Here are three improbable facts.
Ishmael Beah is a star. Ishmael Beah is a best-selling author. Ishmael Beah is a star and a best-selling author because Ishmael Beah was a child soldier.
Beah, now 26, was in Philadelphia last week to promote his book, "A Long Way Home: Memoirs of a Boy Soldier." Such topics don't usually carry a book to third place on the New York Times nonfiction best-seller list so soon after its release. But Beah's description of how his life changed because of war in his homeland of Sierra Leone is transcending the distance and differences between the Philadelphia region and that West African nation.
On Thursday night, about 60 people jammed the upstairs of a Starbucks in Philadelphia, where Ishmael read from his book and autographed copies. The line continued downstairs, out the door and along the sidewalk. He spent hours talking with people of different ages, races and cultures.
He said that before the fighting, life was nurturing and pleasantly unremarkable. But war and the venal adults in it led ordinary children to commit extraordinary atrocities.
In the mid-1990s, beginning at age 12, Beah spent months hiding from rebels and watching as they shot, beat and knifed innocent women, children and elders. By 13, when the government made him pick up an AK-47, army commanders had little trouble persuading Beah he was being a patriot and avenging his loved ones' deaths by killing rebels and others.
(It is not just rebel groups that force children to become soldiers - governments do it, too. Both sides use the same tactics to mentally imprison children.)
"You are brainwashed to believe that this is your reality and you have to fully embrace it because there is no other choice," he said.
Beah's military service ended when he was 16 and his commander turned him and other kids over to men wearing UNICEF T-shirts. They were taken to a center for former child soldiers. Stupidly, the workers put the rebel and government kids together. Fights erupted, and children killed each other in a bizarre continuation of the war.
"The process of healing a child from war is not an emergency process," Beah said.
He is right. It is a long-term commitment that needs more foreign aid from the United States and other donors.
Beah was in that center for eight months, learning to trust others again, forgive himself, and talk about his experiences. He was impressive even then. When the United Nations announced a children's summit in New York, Beah was one of the youngsters chosen to represent Sierra Leone.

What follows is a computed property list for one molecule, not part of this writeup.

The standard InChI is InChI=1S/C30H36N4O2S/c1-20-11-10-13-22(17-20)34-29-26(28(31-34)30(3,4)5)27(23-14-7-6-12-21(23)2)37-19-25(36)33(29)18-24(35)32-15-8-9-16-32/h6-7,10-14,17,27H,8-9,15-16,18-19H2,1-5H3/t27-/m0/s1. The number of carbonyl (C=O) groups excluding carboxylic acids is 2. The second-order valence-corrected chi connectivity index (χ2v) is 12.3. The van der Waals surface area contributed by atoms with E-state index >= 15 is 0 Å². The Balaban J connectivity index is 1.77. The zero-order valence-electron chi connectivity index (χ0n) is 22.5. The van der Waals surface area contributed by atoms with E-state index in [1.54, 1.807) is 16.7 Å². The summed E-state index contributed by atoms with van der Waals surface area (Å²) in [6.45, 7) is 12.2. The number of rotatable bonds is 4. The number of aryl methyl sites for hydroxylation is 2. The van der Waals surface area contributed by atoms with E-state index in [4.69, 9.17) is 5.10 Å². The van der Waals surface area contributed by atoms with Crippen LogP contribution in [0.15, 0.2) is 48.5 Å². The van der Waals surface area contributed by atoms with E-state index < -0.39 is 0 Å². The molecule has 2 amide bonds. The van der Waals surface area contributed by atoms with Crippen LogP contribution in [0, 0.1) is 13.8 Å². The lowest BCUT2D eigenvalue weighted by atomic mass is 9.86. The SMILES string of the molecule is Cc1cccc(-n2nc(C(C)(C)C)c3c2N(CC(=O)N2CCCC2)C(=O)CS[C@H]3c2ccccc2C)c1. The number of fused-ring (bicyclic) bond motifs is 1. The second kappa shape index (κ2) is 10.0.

He returned to the capital of Freetown to live with the one uncle who survived the war but died of disease. When rebels entered the capital, Beah could not bear the thought of being sucked back into fighting. He escaped and made his way back to America in 1998 to live with friends he had made. He got more therapy, finished high school, and earned a bachelor's degree in political science. Oh, and wrote a best-seller that is educating a lot of folks about child soldiers.
This planet, unfortunately, has lots of conflicts and lots of children fighting in them.
UNICEF estimates that 300,000 young people under 18 are soldiers for government and rebel armed groups around the world - not just in Africa. Most are between 14 and 18, some as young as 9.
Beah is comfortable in his T-shirt, corduroy jacket, jeans and sneakers while joking with people at Starbucks. You'd never know what he'd been through in his young life. What you'd soon know is that he is full of hope his advocacy will persuade others to help protect kids caught in armed conflict.
Representatives from 58 nations met last month in Paris to draft principals and protocols for preventing children from being used as soldiers. The United States was not there, but that does not stop it from joining the cause later. If anyone can persuade our leaders in Washington to do so, it is Ishmael Beah.